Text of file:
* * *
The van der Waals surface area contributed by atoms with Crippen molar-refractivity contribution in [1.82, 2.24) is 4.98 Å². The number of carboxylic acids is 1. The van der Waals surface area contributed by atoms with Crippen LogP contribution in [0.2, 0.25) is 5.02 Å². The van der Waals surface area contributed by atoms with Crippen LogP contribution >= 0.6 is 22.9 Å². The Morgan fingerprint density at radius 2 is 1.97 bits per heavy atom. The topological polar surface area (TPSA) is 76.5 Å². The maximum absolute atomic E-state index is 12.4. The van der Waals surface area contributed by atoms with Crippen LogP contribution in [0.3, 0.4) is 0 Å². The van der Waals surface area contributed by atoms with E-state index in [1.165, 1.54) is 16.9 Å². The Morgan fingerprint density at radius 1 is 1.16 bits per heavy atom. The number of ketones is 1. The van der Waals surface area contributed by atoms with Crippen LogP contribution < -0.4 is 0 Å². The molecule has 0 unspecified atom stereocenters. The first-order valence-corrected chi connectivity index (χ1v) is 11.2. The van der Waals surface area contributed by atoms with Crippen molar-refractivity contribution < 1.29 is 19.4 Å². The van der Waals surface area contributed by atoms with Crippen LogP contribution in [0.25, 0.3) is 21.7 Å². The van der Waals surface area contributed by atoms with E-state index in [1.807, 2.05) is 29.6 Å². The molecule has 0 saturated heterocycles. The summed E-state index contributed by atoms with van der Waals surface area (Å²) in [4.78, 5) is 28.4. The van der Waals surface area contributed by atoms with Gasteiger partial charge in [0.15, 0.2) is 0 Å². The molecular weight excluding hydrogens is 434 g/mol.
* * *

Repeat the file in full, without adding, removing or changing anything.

The van der Waals surface area contributed by atoms with Crippen molar-refractivity contribution in [1.82, 2.24) is 4.98 Å². The number of carboxylic acids is 1. The van der Waals surface area contributed by atoms with Crippen LogP contribution in [0.2, 0.25) is 5.02 Å². The van der Waals surface area contributed by atoms with Crippen LogP contribution >= 0.6 is 22.9 Å². The Morgan fingerprint density at radius 2 is 1.97 bits per heavy atom. The topological polar surface area (TPSA) is 76.5 Å². The maximum absolute atomic E-state index is 12.4. The van der Waals surface area contributed by atoms with Crippen LogP contribution in [0.3, 0.4) is 0 Å². The van der Waals surface area contributed by atoms with E-state index in [1.165, 1.54) is 16.9 Å². The Morgan fingerprint density at radius 1 is 1.16 bits per heavy atom. The number of ketones is 1. The van der Waals surface area contributed by atoms with Crippen LogP contribution < -0.4 is 0 Å². The molecule has 0 unspecified atom stereocenters. The first-order valence-corrected chi connectivity index (χ1v) is 11.2. The van der Waals surface area contributed by atoms with Crippen molar-refractivity contribution < 1.29 is 19.4 Å². The van der Waals surface area contributed by atoms with Crippen LogP contribution in [0.25, 0.3) is 21.7 Å². The van der Waals surface area contributed by atoms with E-state index in [1.807, 2.05) is 29.6 Å². The molecule has 0 saturated heterocycles. The summed E-state index contributed by atoms with van der Waals surface area (Å²) in [4.78, 5) is 28.4. The van der Waals surface area contributed by atoms with Gasteiger partial charge in [0.15, 0.2) is 0 Å². The molecular weight excluding hydrogens is 434 g/mol.